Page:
Is Bigger Better with Oil Stocks?

It’s no secret that Exxon Mobil (NYSE: XOM) is the world’s largest public oil and gas company.big-oil
It’s heavily diversified geographically and operationally. In terms of operations, it explores and produces oil and natural gas, but also has its hand in the refining and marketing business.
The refining industry has been holding up quite nicely, thanks to the steady demand for gasoline. Exxon is also the world’s largest producer of various chemicals like olefins, which are used in the production of plastics.
The beauty of these various businesses is that they allow for a steady flow of revenues. And in terms of geographical diversity, Exxon generates over 80% of its earnings from outside the U.S. This includes having a presence in some of the fastest growing areas in the oil market, including West Africa, Russia and Australia. In the longer term, Exxon has opportunities in other unconventional areas like the Arctic and Black Sea.
Shares of Exxon are down just 20% from July of last year. Smaller oil stocks haven’t held up quite as well. For example, Chesapeake Energy (NYSE: CHK) and Apache Corporation (NYSE: APA) are down 53% and 43%, respectively, from their 2014 highs.
Exxon’s ability to weather the oil selloff comes from its size, but also because it’s relatively “safe,” with the highest credit rating available, AAA. With its solid balance sheet, Exxon also has the opportunity to take advantage of the steep fall in oil prices by being able to buy prime oil assets and acreage relatively cheap.
Earlier this month, Exxon was rumored to be interested in purchasing the oil and gas company Whiting Petroleum (NYSE: WLL). Whiting, which has a $6 billion market cap, bought up Kodiak Oil & Gas last year, making it one of the largest acreage owners in the Bakken shale.
It’s worth noting that Exxon already has a presence in the Bakken, owning some 500,000 acres thanks to its XTO Energy acquisition over half a decade ago. In any case, shares of Whiting traded upwards of $40 a share, but tumbled 25% when it appeared that a deal wouldn’t get done.
You don’t have to worry about that type of volatility with Exxon. And when you’re the biggest player in the space, and have a AAA rating, you can be selective when it comes to making acquisitions.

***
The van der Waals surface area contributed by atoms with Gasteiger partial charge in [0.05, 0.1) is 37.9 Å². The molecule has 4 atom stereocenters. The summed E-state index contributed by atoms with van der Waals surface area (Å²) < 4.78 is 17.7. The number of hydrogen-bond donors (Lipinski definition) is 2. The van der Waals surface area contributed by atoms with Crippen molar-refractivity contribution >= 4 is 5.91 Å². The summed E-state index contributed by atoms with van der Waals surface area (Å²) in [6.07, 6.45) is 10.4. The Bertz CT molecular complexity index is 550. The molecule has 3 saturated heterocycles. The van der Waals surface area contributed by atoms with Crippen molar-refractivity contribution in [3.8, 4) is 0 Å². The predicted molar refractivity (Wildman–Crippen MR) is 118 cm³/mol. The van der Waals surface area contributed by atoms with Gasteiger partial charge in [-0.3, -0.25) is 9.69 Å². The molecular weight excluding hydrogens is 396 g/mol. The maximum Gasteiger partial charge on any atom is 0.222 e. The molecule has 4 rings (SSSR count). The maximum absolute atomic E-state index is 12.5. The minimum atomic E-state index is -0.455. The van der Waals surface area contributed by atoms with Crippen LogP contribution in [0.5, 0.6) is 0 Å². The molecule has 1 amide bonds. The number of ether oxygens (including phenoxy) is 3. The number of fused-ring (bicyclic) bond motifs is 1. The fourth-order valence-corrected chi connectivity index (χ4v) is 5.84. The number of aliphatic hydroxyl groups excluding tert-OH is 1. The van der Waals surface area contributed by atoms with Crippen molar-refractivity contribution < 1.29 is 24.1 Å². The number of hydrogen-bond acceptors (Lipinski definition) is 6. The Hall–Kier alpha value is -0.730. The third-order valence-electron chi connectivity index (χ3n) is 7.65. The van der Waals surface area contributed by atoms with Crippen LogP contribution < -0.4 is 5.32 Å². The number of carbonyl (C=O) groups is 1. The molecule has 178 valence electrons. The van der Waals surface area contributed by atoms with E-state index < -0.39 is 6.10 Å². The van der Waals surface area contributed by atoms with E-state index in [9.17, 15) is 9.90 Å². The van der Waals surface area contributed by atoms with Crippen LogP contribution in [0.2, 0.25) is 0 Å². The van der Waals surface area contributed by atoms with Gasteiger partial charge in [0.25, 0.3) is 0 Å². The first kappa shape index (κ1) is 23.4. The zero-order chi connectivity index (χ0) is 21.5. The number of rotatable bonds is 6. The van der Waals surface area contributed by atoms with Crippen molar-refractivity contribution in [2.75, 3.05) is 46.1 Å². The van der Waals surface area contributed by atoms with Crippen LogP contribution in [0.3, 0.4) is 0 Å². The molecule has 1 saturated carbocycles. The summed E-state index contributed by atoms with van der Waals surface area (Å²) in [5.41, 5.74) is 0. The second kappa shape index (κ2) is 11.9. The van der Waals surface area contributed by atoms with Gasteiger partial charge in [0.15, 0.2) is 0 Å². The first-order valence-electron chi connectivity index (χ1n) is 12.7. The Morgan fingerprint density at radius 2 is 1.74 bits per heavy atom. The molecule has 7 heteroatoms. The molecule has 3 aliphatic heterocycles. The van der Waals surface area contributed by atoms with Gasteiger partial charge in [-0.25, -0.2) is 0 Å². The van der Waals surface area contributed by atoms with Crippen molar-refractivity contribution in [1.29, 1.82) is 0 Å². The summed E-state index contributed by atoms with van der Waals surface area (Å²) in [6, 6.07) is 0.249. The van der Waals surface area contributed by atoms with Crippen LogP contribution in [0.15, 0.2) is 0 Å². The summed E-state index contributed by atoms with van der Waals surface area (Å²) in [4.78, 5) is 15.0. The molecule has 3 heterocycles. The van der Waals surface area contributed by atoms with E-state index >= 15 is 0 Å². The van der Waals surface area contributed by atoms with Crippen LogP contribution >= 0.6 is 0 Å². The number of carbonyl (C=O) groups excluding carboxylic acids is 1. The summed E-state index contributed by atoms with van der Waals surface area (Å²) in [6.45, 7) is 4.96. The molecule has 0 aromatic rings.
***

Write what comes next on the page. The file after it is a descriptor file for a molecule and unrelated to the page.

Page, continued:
At the same time, I also think Exxon’s top priority is maintaining the integrity of its dividend.
Exxon has a record of 32 consecutive years of annual dividend increases. It’s paying an annual dividend of $2.76 per share, putting its dividend yield up to 3.3% – the highest yield it has offered in more than 15 years. Right now, it’s paying out 74% of its earnings via dividends.
Earnings are expected to grow over 40% next year. On a pro forma basis, Exxon’s current dividend is just a 50% payout of next year’s earnings. And as I mentioned, it still has one of the best balance sheets in the business, with a debt-to-equity ratio of around 16%. For a little context, Chesapeake has a debt-to-equity ratio of 83% and Apache’s is 43%.
Sometimes, it pays to be the biggest. Exxon has been the best performing of the “supermajors” – a group of the largest oil and gas companies that includes BP (NYSE: BP), Chevron (NYSE: CVX), Royal Dutch Shell (NYSE: RDS-A) and Total SA (NYSE: TOT) – over the last 25 years. Shares of Exxon are up 460% over that period, while the next best supermajor is Chevron, which is up 364%.
In the end, if you’re looking for a way to play oil, it pays to stick to the very large and diversified names.
It doesn’t get much larger or more diversified than Exxon. It also doesn’t hurt that it offers a 3.3% dividend yield.

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